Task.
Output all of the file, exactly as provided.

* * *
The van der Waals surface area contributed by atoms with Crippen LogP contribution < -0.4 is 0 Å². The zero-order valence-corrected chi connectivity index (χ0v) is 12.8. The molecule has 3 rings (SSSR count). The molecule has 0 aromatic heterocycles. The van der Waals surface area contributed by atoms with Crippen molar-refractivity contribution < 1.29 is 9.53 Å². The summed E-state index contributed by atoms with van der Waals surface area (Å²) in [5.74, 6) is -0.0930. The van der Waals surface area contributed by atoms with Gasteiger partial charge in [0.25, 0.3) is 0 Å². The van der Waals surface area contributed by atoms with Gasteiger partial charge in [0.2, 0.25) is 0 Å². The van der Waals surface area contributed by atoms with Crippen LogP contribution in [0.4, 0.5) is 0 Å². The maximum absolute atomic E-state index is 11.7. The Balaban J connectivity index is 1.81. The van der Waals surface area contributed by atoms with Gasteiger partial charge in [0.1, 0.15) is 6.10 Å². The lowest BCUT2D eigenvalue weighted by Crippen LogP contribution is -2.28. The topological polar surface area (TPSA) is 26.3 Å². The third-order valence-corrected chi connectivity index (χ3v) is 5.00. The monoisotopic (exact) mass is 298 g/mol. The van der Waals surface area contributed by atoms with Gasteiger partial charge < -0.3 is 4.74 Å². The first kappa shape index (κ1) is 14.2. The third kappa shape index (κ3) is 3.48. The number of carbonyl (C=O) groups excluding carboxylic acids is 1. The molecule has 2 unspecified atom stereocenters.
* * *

The van der Waals surface area contributed by atoms with Crippen LogP contribution < -0.4 is 0 Å². The zero-order valence-corrected chi connectivity index (χ0v) is 12.8. The molecule has 3 rings (SSSR count). The molecule has 0 aromatic heterocycles. The van der Waals surface area contributed by atoms with Crippen molar-refractivity contribution < 1.29 is 9.53 Å². The summed E-state index contributed by atoms with van der Waals surface area (Å²) in [5.74, 6) is -0.0930. The van der Waals surface area contributed by atoms with Gasteiger partial charge in [0.25, 0.3) is 0 Å². The van der Waals surface area contributed by atoms with Gasteiger partial charge in [0.2, 0.25) is 0 Å². The van der Waals surface area contributed by atoms with Crippen LogP contribution in [0.4, 0.5) is 0 Å². The maximum absolute atomic E-state index is 11.7. The Balaban J connectivity index is 1.81. The van der Waals surface area contributed by atoms with Gasteiger partial charge in [0.1, 0.15) is 6.10 Å². The lowest BCUT2D eigenvalue weighted by Crippen LogP contribution is -2.28. The topological polar surface area (TPSA) is 26.3 Å². The third-order valence-corrected chi connectivity index (χ3v) is 5.00. The monoisotopic (exact) mass is 298 g/mol. The van der Waals surface area contributed by atoms with Gasteiger partial charge < -0.3 is 4.74 Å². The first kappa shape index (κ1) is 14.2. The third kappa shape index (κ3) is 3.48. The number of carbonyl (C=O) groups excluding carboxylic acids is 1. The molecule has 2 unspecified atom stereocenters.